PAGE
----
Arielle Robbins

Resonance Disaster

Our history begins with the collapse of the First Couple, their love a distinct frequency, the oscillations of their bodies codified in our books. We all know the story now, even preschoolers with paper doll replicas—a shaken arm, an ankle unbent: it was the couple’s second month of dating, they were eating at a sushi restaurant, drinking sake, and during the walk home, between 28th and 29th streets, the man put his arm around the woman, and they began to walk in a slow stride under the trees. Later, the forensic specialist would add that this was probably the trigger event, though, the details remain mysterious, we know their organs were folded like water skipped over by a flat stone.

It had been a secret office romance, so when the First Couple both were reported dead, together, most who knew them were shocked. It wasn’t until the receptionist admitted seeing them lunch frequently that the nature of their connection came out.

What was it about that night that brought them into pitch? Could they have known as they exited the restaurant that they were moments from death? Would he still have put his arm about her? Or asked her what she thought about Kant?

In subsequent days and months, it was popular to speculate on the exact order of events. Media successfully subpoenaed chat and text logs to reconstruct the couple’s final words. Restaurant goers and nearby residents were interrogated. A woman who lived above the restaurant claimed she saw their shadowy figures begin to shake a little in the distance, but this testimony was later recanted, the balcony angled toward the street. Everyone wanted to have the last word.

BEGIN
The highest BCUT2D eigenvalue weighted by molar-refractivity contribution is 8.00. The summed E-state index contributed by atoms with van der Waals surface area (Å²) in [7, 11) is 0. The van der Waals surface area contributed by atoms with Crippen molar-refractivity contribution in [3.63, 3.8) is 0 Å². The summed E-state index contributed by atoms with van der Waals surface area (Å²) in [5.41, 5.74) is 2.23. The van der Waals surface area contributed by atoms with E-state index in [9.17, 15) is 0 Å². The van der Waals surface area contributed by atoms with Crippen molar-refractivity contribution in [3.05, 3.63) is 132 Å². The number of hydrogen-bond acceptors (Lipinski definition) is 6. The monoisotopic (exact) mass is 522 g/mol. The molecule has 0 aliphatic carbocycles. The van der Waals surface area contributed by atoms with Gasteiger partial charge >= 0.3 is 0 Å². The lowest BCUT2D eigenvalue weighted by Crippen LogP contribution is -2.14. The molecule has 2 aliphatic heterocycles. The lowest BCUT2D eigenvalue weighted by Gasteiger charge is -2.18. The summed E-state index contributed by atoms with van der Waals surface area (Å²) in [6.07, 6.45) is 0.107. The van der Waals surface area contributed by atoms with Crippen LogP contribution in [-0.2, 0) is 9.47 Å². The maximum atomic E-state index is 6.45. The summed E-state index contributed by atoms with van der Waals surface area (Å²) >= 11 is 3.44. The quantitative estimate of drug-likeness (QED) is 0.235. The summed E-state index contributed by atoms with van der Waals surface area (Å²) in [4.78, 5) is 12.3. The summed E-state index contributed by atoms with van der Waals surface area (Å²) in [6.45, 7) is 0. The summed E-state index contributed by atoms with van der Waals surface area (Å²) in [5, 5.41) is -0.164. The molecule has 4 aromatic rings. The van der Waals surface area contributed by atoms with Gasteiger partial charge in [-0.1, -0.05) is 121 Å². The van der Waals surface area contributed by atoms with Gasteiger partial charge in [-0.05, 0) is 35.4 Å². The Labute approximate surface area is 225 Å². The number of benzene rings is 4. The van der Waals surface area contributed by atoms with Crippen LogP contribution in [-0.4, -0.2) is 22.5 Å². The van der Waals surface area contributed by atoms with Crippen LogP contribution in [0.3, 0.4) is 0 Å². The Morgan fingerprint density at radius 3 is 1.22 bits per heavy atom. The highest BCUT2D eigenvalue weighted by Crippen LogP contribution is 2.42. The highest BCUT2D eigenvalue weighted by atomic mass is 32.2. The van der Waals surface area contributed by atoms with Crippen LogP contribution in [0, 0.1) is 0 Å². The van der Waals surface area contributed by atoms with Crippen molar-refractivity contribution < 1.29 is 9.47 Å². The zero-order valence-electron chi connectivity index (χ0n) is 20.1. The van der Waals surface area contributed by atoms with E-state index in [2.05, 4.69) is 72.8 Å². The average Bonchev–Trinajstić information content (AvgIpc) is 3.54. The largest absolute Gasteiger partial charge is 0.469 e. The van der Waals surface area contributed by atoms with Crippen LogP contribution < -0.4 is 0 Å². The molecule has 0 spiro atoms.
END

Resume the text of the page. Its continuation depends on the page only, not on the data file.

­­­Doctors couldn’t approximate what had incited an oxytocin surge so large it had caused the First Couple both to vibrate at the same frequency—a trembling so minute at first it might be attributable to shortened breath. We know from the location where their bodies were found that even if they had called for help, no one was near enough to have made sense, their voices likely too shaky to carry, the buildings around them shuttered office spaces, sleek in their numinous design.

The First Couple died in winter, and by spring, their celebrity flourished around the only extant image of the two. The grainy close-up of their faces in a low lit bedroom cycled through ad campaigns and thirty-second sponsored network commercial breaks; memes with block text traveled through Reddit and Facebook news feeds, t-shirt campaigns and coffee mugs and Valentine’s Day cards with their names printed in Comic Sans. The First Couple thrived in death.

The more important questions were asked almost immediately. If it could happen to this couple, who else might it affect? Had this happened before, and we had simply missed it? A short list of resonant events was produced—though, none were conclusive. Public outcry was immediate. An international committee of scientists, politicians, artists, and miscellaneous lottery winners convened to decide how best to approach the resonance.